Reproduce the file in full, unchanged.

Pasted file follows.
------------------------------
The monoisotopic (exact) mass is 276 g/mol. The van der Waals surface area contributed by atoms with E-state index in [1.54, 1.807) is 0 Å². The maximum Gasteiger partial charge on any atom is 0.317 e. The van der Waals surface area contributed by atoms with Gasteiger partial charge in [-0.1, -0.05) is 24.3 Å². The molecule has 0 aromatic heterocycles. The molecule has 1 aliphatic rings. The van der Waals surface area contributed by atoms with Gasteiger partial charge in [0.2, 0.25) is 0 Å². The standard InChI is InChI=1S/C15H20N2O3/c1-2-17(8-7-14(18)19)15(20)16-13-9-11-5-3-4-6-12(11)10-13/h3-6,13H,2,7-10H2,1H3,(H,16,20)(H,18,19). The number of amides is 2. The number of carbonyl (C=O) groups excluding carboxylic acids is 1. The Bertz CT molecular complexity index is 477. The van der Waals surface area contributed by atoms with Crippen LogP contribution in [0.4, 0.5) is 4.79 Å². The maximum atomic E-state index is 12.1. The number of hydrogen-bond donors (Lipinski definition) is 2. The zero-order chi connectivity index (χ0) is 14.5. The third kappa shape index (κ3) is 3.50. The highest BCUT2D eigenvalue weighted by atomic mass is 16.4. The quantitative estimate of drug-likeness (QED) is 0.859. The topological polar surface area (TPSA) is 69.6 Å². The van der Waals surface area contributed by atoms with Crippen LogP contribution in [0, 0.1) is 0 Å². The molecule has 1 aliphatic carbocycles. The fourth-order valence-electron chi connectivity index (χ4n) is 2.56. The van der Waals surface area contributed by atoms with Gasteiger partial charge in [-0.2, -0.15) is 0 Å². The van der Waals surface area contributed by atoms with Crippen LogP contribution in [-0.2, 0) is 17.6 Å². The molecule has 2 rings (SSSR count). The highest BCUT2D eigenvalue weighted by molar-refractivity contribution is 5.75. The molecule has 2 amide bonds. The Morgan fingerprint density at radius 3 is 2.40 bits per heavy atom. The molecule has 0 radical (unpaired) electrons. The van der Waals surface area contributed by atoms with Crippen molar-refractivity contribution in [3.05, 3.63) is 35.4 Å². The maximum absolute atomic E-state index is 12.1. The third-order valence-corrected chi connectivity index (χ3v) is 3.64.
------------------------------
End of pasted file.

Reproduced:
The monoisotopic (exact) mass is 276 g/mol. The van der Waals surface area contributed by atoms with E-state index in [1.54, 1.807) is 0 Å². The maximum Gasteiger partial charge on any atom is 0.317 e. The van der Waals surface area contributed by atoms with Gasteiger partial charge in [-0.1, -0.05) is 24.3 Å². The molecule has 0 aromatic heterocycles. The molecule has 1 aliphatic rings. The van der Waals surface area contributed by atoms with Gasteiger partial charge in [0.2, 0.25) is 0 Å². The standard InChI is InChI=1S/C15H20N2O3/c1-2-17(8-7-14(18)19)15(20)16-13-9-11-5-3-4-6-12(11)10-13/h3-6,13H,2,7-10H2,1H3,(H,16,20)(H,18,19). The number of amides is 2. The number of carbonyl (C=O) groups excluding carboxylic acids is 1. The Bertz CT molecular complexity index is 477. The van der Waals surface area contributed by atoms with Crippen LogP contribution in [0.4, 0.5) is 4.79 Å². The maximum atomic E-state index is 12.1. The number of hydrogen-bond donors (Lipinski definition) is 2. The zero-order chi connectivity index (χ0) is 14.5. The third kappa shape index (κ3) is 3.50. The highest BCUT2D eigenvalue weighted by atomic mass is 16.4. The quantitative estimate of drug-likeness (QED) is 0.859. The topological polar surface area (TPSA) is 69.6 Å². The van der Waals surface area contributed by atoms with Crippen LogP contribution in [0, 0.1) is 0 Å². The molecule has 1 aliphatic carbocycles. The fourth-order valence-electron chi connectivity index (χ4n) is 2.56. The van der Waals surface area contributed by atoms with Gasteiger partial charge in [-0.2, -0.15) is 0 Å². The van der Waals surface area contributed by atoms with Crippen LogP contribution in [-0.2, 0) is 17.6 Å². The molecule has 2 rings (SSSR count). The highest BCUT2D eigenvalue weighted by molar-refractivity contribution is 5.75. The molecule has 2 amide bonds. The Morgan fingerprint density at radius 3 is 2.40 bits per heavy atom. The molecule has 0 radical (unpaired) electrons. The van der Waals surface area contributed by atoms with Crippen molar-refractivity contribution in [3.05, 3.63) is 35.4 Å². The maximum absolute atomic E-state index is 12.1. The third-order valence-corrected chi connectivity index (χ3v) is 3.64.